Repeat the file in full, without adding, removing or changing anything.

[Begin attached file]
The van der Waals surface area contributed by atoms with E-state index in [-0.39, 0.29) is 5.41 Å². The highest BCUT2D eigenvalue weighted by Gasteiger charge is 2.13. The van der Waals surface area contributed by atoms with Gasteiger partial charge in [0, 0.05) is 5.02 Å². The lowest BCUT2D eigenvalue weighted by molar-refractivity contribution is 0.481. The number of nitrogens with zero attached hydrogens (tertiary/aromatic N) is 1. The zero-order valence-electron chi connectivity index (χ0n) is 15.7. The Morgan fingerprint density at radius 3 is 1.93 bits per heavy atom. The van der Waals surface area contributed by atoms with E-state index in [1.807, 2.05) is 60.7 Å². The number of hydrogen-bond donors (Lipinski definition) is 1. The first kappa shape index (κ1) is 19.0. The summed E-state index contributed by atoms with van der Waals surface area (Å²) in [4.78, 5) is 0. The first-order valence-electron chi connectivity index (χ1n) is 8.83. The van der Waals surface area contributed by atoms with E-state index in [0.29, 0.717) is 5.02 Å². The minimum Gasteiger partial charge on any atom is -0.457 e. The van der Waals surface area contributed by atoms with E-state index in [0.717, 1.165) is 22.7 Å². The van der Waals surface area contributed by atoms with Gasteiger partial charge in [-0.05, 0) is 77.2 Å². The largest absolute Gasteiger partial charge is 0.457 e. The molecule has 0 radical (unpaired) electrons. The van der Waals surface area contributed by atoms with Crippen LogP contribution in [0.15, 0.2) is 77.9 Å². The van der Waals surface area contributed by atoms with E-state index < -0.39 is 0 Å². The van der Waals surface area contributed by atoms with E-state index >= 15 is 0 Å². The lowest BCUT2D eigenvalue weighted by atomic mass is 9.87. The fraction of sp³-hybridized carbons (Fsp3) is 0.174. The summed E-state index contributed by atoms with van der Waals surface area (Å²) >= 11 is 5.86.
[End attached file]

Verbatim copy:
The van der Waals surface area contributed by atoms with E-state index in [-0.39, 0.29) is 5.41 Å². The highest BCUT2D eigenvalue weighted by Gasteiger charge is 2.13. The van der Waals surface area contributed by atoms with Gasteiger partial charge in [0, 0.05) is 5.02 Å². The lowest BCUT2D eigenvalue weighted by molar-refractivity contribution is 0.481. The number of nitrogens with zero attached hydrogens (tertiary/aromatic N) is 1. The zero-order valence-electron chi connectivity index (χ0n) is 15.7. The Morgan fingerprint density at radius 3 is 1.93 bits per heavy atom. The van der Waals surface area contributed by atoms with E-state index in [1.807, 2.05) is 60.7 Å². The number of hydrogen-bond donors (Lipinski definition) is 1. The first kappa shape index (κ1) is 19.0. The summed E-state index contributed by atoms with van der Waals surface area (Å²) in [4.78, 5) is 0. The first-order valence-electron chi connectivity index (χ1n) is 8.83. The van der Waals surface area contributed by atoms with E-state index in [0.29, 0.717) is 5.02 Å². The minimum Gasteiger partial charge on any atom is -0.457 e. The van der Waals surface area contributed by atoms with E-state index in [0.717, 1.165) is 22.7 Å². The van der Waals surface area contributed by atoms with Gasteiger partial charge in [-0.05, 0) is 77.2 Å². The largest absolute Gasteiger partial charge is 0.457 e. The molecule has 0 radical (unpaired) electrons. The van der Waals surface area contributed by atoms with Crippen LogP contribution in [0.15, 0.2) is 77.9 Å². The van der Waals surface area contributed by atoms with E-state index < -0.39 is 0 Å². The van der Waals surface area contributed by atoms with E-state index >= 15 is 0 Å². The lowest BCUT2D eigenvalue weighted by atomic mass is 9.87. The fraction of sp³-hybridized carbons (Fsp3) is 0.174. The summed E-state index contributed by atoms with van der Waals surface area (Å²) >= 11 is 5.86.